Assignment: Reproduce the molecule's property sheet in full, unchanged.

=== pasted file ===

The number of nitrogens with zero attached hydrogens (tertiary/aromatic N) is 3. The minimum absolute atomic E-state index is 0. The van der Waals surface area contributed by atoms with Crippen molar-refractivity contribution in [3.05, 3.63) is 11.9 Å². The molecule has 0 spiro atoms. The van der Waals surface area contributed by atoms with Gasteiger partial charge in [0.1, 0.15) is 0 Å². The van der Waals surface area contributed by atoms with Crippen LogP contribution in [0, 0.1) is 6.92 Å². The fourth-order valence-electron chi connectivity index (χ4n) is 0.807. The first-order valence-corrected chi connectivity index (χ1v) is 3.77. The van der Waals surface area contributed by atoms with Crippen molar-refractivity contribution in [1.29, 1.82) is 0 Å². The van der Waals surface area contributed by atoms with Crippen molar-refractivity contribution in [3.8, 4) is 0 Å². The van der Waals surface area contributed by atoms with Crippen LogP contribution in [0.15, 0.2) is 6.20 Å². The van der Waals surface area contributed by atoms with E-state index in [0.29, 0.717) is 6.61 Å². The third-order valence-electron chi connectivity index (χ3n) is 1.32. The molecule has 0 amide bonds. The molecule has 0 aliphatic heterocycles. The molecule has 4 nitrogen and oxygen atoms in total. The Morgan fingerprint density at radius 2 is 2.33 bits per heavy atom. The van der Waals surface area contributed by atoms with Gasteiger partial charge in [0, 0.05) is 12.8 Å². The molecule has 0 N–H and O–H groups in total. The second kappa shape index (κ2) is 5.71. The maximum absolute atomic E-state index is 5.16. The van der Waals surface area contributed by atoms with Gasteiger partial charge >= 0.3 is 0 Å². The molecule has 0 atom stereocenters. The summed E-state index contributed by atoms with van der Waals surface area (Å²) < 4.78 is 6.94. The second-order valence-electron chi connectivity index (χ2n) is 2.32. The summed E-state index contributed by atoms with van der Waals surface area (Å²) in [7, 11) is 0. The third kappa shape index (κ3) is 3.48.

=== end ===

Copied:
The number of nitrogens with zero attached hydrogens (tertiary/aromatic N) is 3. The minimum absolute atomic E-state index is 0. The van der Waals surface area contributed by atoms with Crippen molar-refractivity contribution in [3.05, 3.63) is 11.9 Å². The molecule has 0 spiro atoms. The van der Waals surface area contributed by atoms with Gasteiger partial charge in [0.1, 0.15) is 0 Å². The van der Waals surface area contributed by atoms with Crippen LogP contribution in [0, 0.1) is 6.92 Å². The fourth-order valence-electron chi connectivity index (χ4n) is 0.807. The first-order valence-corrected chi connectivity index (χ1v) is 3.77. The van der Waals surface area contributed by atoms with Crippen molar-refractivity contribution in [1.29, 1.82) is 0 Å². The van der Waals surface area contributed by atoms with Crippen molar-refractivity contribution in [3.8, 4) is 0 Å². The van der Waals surface area contributed by atoms with Crippen LogP contribution in [0.15, 0.2) is 6.20 Å². The van der Waals surface area contributed by atoms with E-state index in [0.29, 0.717) is 6.61 Å². The third-order valence-electron chi connectivity index (χ3n) is 1.32. The molecule has 0 amide bonds. The molecule has 0 aliphatic heterocycles. The molecule has 4 nitrogen and oxygen atoms in total. The Morgan fingerprint density at radius 2 is 2.33 bits per heavy atom. The van der Waals surface area contributed by atoms with Gasteiger partial charge in [0, 0.05) is 12.8 Å². The molecule has 0 N–H and O–H groups in total. The second kappa shape index (κ2) is 5.71. The maximum absolute atomic E-state index is 5.16. The van der Waals surface area contributed by atoms with Gasteiger partial charge >= 0.3 is 0 Å². The molecule has 0 atom stereocenters. The summed E-state index contributed by atoms with van der Waals surface area (Å²) < 4.78 is 6.94. The second-order valence-electron chi connectivity index (χ2n) is 2.32. The summed E-state index contributed by atoms with van der Waals surface area (Å²) in [7, 11) is 0. The third kappa shape index (κ3) is 3.48.